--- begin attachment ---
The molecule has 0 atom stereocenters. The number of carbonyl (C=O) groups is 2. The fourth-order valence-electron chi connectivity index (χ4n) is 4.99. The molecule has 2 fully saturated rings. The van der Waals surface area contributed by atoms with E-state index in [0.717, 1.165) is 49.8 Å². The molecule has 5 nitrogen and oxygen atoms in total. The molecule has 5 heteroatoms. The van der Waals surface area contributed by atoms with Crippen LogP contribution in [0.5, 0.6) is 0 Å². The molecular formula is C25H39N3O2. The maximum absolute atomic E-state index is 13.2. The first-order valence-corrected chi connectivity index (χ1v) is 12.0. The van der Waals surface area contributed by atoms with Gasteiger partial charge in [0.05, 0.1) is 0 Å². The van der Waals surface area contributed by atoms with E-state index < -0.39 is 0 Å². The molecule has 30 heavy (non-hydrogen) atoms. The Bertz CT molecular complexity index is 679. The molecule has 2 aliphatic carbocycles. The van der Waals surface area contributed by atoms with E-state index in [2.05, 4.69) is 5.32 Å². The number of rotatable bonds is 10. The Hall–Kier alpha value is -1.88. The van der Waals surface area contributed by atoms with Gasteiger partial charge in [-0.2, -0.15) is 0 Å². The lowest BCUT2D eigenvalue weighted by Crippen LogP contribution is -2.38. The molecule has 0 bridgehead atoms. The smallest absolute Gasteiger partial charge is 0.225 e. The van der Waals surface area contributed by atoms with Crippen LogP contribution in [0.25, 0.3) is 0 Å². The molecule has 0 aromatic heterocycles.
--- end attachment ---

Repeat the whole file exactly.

The molecule has 0 atom stereocenters. The number of carbonyl (C=O) groups is 2. The fourth-order valence-electron chi connectivity index (χ4n) is 4.99. The molecule has 2 fully saturated rings. The van der Waals surface area contributed by atoms with E-state index in [0.717, 1.165) is 49.8 Å². The molecule has 5 nitrogen and oxygen atoms in total. The molecule has 5 heteroatoms. The van der Waals surface area contributed by atoms with Crippen LogP contribution in [0.5, 0.6) is 0 Å². The molecular formula is C25H39N3O2. The maximum absolute atomic E-state index is 13.2. The first-order valence-corrected chi connectivity index (χ1v) is 12.0. The van der Waals surface area contributed by atoms with Gasteiger partial charge in [0.05, 0.1) is 0 Å². The van der Waals surface area contributed by atoms with E-state index < -0.39 is 0 Å². The molecule has 30 heavy (non-hydrogen) atoms. The Bertz CT molecular complexity index is 679. The molecule has 2 aliphatic carbocycles. The van der Waals surface area contributed by atoms with E-state index in [2.05, 4.69) is 5.32 Å². The number of rotatable bonds is 10. The Hall–Kier alpha value is -1.88. The van der Waals surface area contributed by atoms with Gasteiger partial charge in [-0.2, -0.15) is 0 Å². The lowest BCUT2D eigenvalue weighted by Crippen LogP contribution is -2.38. The molecule has 0 bridgehead atoms. The smallest absolute Gasteiger partial charge is 0.225 e. The van der Waals surface area contributed by atoms with Crippen LogP contribution in [0.25, 0.3) is 0 Å². The molecule has 0 aromatic heterocycles.